Huaweis Great Wall of code worries India

Written by Anandita Singh Mankotia | New Delhi | Updated: May 6 2010, 07:04am hrs
A company that powers the telecom networks of half of Indias 14-odd operators, including two state-owned companies, is routinely being described in government correspondence as a virtual Chinese mole. And this, when Huawei Technologies, the Chinese telecom equipment maker in question, has been in business in India for around a decade. Is the company caught in a security bogey, competitive crossfire here or is there more to such startling noting on the security agencies files

The minutes of the latest meeting of the Foreign Investment Promotion Board (FIPB) while deliberating on a case regarding Huawei clearly bear the governments apprehension: Huawei is a company founded by a Peoples Liberation Army officer and the company has the capability to remotely manipulate the equipment it supplies to its clients. This piece of information on the company was communicated to the FIPB by the home ministry.

The revelation is startling and would alarm anybody with security concerns. However, its not the first time the government has acknowledged this bit of information. In virtually every bit of correspondence and file notings, the security agencies have for the past three-four years, been making similar observations while Huaweis growth in the country has been on a trot. Of the countrys 14 operators, it has supplied equipment to seven and the growth has been phenomenal since 2008 when the government awarded new telecom licences. All the new entrants opted for Huawei while placing equipment orders. To top it all, state-owned BSNL and MTNL also use Huawei equipment.

The sudden alarm in the government to consider a blanket ban on Chinese equipment which was preceded by insertion of a new clause that all equipment imports need security clearance from the Department of Telecommunications surely indicates that something is amiss. The moot point, however, is why the government chose to act now More importantly, what makes Huawei tick with the mobile operators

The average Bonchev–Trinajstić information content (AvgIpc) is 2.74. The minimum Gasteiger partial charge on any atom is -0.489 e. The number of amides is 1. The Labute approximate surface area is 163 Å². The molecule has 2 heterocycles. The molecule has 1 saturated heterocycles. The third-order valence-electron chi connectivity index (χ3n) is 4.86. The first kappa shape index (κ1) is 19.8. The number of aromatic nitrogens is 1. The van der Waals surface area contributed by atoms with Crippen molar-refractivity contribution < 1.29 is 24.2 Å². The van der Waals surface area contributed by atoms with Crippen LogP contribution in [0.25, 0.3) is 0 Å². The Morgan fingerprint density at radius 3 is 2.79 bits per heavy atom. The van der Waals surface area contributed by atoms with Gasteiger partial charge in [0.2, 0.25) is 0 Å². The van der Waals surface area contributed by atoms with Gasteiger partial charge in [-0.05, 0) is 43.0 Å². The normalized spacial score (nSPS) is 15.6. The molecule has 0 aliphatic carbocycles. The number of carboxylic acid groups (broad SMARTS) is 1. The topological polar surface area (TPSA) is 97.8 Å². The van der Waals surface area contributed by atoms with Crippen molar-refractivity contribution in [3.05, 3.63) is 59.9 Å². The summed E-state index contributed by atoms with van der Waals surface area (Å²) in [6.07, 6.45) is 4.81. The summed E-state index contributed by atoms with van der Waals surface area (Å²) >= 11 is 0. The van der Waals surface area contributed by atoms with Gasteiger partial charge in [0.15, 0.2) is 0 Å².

The economics first: Huawei supplies equipment 25-30% cheaper than the industry average. According to an industry official, seeing the size of the order, the price differential can be to the extent of even 70%. Second, its delivery time is three months against 12 months for most of the others. Third, it provides vendor finance and fourth, it can commission 3,000 base transceiver stations a day, while most of its competitors can do only 650. No wonder, it makes sense for operators to place orders with it. This is best illustrated by all new operatorsUninor, Sistema Shyam and Videoconplacing orders with it.

Says Romal Shetty, telecom analyst with KPMG on the recent fracas: The issue is whether the government has identified any instance where information has been leaked or stolen or any instances of seizures where it has found any such spy software. Secondly, some operators have already ordered equipment from the vendor and will be awaiting delivery. Any move now by the government which stalls delivery of these items will delay the business plans of these telecom operators.

Now lets come to the security aspect. Telecom operators, on conditions of anonymity, do not rule out the possibility of spyware in networks and their inability to detect them. Spyware are like virus scan software embedded in switches and can scan all calls and transmit them as data. Call routers to route calls to any destination can also be installed. The problem is that such spyware are written in complex codes, which cannot be detected and decoding them is complex and time-consuming, a senior technology officer at one of the leading operators, which uses Huawei equipment, told FE.

This is not for the first time that Huawei has run into this kind of a problem. It has run into problems in certain other countries as well, where some restrictions have been placed on it.

The governments move is strongly defended by BK Syngal, senior principal, Dua Consulting and former chairman and managing director of VSNL. The security of the country is of prime importance and if the government has any such apprehensions, then it is the responsibility of the vendor to prove otherwise. The government doesnt act on hunches. There must have been some evidence of certain stealth or theft of information. All countries have security requirements and they must be met by all, he said.

On its part, Huawei has sought a clarification from the government on the issue. It has said that it is willing to demonstrate its quality and security standards and its officials have sought meetings with top Indian authorities.

It said that 45 of the worlds top 50 operators have chosen its equipment. The company has its largest R&D centre outside of China in Bangalore , and employs more than 5,000 Indian professionals in technical and managerial positions in locations across the country. Huawei said that it is also planning to establish an Indian corporate governance board of directors to advise it on operational and regulatory issues in the country.